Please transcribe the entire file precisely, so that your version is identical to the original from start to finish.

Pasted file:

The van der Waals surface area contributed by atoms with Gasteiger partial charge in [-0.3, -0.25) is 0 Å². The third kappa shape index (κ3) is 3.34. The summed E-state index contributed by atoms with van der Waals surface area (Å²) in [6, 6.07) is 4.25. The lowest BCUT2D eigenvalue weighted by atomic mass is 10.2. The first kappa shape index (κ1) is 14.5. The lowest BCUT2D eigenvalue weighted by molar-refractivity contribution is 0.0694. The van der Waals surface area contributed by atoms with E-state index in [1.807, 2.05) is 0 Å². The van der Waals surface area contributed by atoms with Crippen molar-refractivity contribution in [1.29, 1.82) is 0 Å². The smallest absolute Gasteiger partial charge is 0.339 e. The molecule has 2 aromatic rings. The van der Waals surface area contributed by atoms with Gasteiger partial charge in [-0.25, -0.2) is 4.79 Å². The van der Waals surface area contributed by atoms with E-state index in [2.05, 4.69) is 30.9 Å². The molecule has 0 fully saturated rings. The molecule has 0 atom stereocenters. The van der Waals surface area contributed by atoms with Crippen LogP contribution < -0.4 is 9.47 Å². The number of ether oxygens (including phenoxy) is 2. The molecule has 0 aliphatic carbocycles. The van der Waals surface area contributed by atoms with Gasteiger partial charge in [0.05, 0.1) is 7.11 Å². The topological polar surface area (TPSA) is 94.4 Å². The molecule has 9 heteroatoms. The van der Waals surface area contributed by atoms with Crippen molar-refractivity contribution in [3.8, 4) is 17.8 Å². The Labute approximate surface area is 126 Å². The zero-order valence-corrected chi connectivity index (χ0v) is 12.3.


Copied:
The van der Waals surface area contributed by atoms with Gasteiger partial charge in [-0.3, -0.25) is 0 Å². The third kappa shape index (κ3) is 3.34. The summed E-state index contributed by atoms with van der Waals surface area (Å²) in [6, 6.07) is 4.25. The lowest BCUT2D eigenvalue weighted by atomic mass is 10.2. The first kappa shape index (κ1) is 14.5. The lowest BCUT2D eigenvalue weighted by molar-refractivity contribution is 0.0694. The van der Waals surface area contributed by atoms with E-state index in [1.807, 2.05) is 0 Å². The van der Waals surface area contributed by atoms with Crippen molar-refractivity contribution in [1.29, 1.82) is 0 Å². The smallest absolute Gasteiger partial charge is 0.339 e. The molecule has 2 aromatic rings. The van der Waals surface area contributed by atoms with Gasteiger partial charge in [-0.25, -0.2) is 4.79 Å². The van der Waals surface area contributed by atoms with E-state index in [2.05, 4.69) is 30.9 Å². The molecule has 0 fully saturated rings. The molecule has 0 atom stereocenters. The van der Waals surface area contributed by atoms with Crippen LogP contribution < -0.4 is 9.47 Å². The number of ether oxygens (including phenoxy) is 2. The molecule has 0 aliphatic carbocycles. The van der Waals surface area contributed by atoms with Gasteiger partial charge in [0.05, 0.1) is 7.11 Å². The topological polar surface area (TPSA) is 94.4 Å². The molecule has 9 heteroatoms. The van der Waals surface area contributed by atoms with Crippen molar-refractivity contribution in [3.8, 4) is 17.8 Å². The Labute approximate surface area is 126 Å². The zero-order valence-corrected chi connectivity index (χ0v) is 12.3.